A project to open up Scotland’s important museum collections to a worldwide audience through the internet has been launched.
Scottish universities hold a disproportionately high percentage of Scotland’s nationally important collections – more than 1.8 million items in total – but only 7.5 per cent of this can be viewed on the web.
Now nine universities, led by the University of Aberdeen, will come together to open up the nation’s scientific and cultural heritage to a wider audience.
Revealing the Hidden Collectionswill run until June 2010 and will see important collections and artefacts electronically recorded, photographed and the details uploaded to the Culture Grid, a national cultural database run by the Collections Trust, the Museums Libraries and Archives Council, and the European Commission.
The partners in the project are the universities of Dundee, St Andrews, Stirling, Glasgow, Edinburgh, Aberdeen, Heriot-Watt, Robert Gordon, and the Glasgow School of Art. They are all members of the University Museums in Scotland group, which received £240,000 towards the £318,000 project from the Scottish Funding Council.
Collections in five of the universities, including the entire holdings of the Universities of Aberdeen and Glasgow and select collections from the Glasgow School of Art, University of St Andrews, and University of Edinburgh have been recognised as nationally important by Museums Galleries Scotland on behalf of the Scottish Government.
Project officer Amy Miller, based in the University of Aberdeen, said: “The University of Aberdeen has some outstanding collections, as do the other universities.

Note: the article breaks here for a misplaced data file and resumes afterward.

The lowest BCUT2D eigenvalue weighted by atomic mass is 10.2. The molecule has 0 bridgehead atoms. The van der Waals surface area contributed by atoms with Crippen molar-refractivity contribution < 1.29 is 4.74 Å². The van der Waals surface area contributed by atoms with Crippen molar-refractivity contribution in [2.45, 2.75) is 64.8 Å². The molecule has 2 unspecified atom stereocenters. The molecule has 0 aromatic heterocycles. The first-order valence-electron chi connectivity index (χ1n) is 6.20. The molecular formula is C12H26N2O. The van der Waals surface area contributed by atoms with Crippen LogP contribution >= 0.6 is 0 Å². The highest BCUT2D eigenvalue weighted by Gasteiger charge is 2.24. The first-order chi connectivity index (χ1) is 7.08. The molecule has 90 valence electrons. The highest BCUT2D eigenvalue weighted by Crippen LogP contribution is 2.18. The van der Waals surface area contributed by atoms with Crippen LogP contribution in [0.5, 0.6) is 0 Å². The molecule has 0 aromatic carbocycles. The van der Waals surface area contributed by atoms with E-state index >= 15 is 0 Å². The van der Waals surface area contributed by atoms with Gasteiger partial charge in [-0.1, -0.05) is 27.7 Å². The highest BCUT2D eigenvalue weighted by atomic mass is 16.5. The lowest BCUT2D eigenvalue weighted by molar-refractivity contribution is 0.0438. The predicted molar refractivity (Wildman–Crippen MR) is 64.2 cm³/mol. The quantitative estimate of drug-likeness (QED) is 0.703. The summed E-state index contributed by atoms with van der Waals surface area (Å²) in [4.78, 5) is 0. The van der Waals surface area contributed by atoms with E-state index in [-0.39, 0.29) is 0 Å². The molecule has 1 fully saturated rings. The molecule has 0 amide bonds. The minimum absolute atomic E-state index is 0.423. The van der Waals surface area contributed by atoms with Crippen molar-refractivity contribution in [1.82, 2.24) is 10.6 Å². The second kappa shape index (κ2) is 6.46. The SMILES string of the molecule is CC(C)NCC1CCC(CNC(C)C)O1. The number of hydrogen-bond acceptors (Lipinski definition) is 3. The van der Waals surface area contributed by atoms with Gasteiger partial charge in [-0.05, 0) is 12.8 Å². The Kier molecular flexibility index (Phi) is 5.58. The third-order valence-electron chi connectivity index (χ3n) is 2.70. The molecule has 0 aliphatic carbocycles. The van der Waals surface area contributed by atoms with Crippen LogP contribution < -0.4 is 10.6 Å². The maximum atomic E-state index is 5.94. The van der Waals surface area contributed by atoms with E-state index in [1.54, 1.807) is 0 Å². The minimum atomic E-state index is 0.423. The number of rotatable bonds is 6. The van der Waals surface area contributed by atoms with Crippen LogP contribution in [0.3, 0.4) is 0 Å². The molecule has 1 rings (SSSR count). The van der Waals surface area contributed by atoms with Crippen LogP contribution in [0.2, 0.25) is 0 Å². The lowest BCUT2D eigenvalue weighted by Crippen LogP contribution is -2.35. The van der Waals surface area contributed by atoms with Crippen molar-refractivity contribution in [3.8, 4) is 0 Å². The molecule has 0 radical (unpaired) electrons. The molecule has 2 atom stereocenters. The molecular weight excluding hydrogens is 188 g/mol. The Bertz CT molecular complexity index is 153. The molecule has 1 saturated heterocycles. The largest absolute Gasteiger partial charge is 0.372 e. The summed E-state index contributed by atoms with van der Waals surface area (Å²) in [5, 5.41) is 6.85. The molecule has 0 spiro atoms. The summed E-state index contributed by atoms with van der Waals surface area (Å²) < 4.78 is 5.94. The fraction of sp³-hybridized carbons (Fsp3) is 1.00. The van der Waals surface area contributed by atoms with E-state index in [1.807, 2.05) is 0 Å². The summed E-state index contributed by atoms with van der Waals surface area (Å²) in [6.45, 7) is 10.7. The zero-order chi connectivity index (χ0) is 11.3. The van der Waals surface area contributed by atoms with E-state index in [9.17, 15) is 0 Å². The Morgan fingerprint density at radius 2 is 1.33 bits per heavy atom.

“These are of exceptional importance to the nation but currently less than 40 per cent are catalogued – on paper or electronically – and less than eight per cent of collections can be viewed on the web.
“The internet is now an important research tool, for school children, academics and those with an interest in a particular subject but currently they have few ways of discovering what we hold, or viewing it.”
Some of the first collections to be catalogued in Aberdeen include Marischal Museum’s collection of surgical items from around the world and a hoard of ancient coins discovered on the Upperkirkgate, Aberdeen, during building work carried out in 1886.
Miss Miller added: “We have some really interesting and unusual surgical items including bullet extractors and saws which I’m sure would be of great interest to people not just here in Aberdeen but across the UK and beyond.
“We also have one of the largest collections of Egyptian Papyrus held anywhere in the country.”
Project Director Dr Alan Knox, Head of Museum Collections at the University of Aberdeen, commented: “If people are to get the most out of these outstanding collections, they first need to know what we have and the internet is the perfect tool for making this available to a worldwide audience.”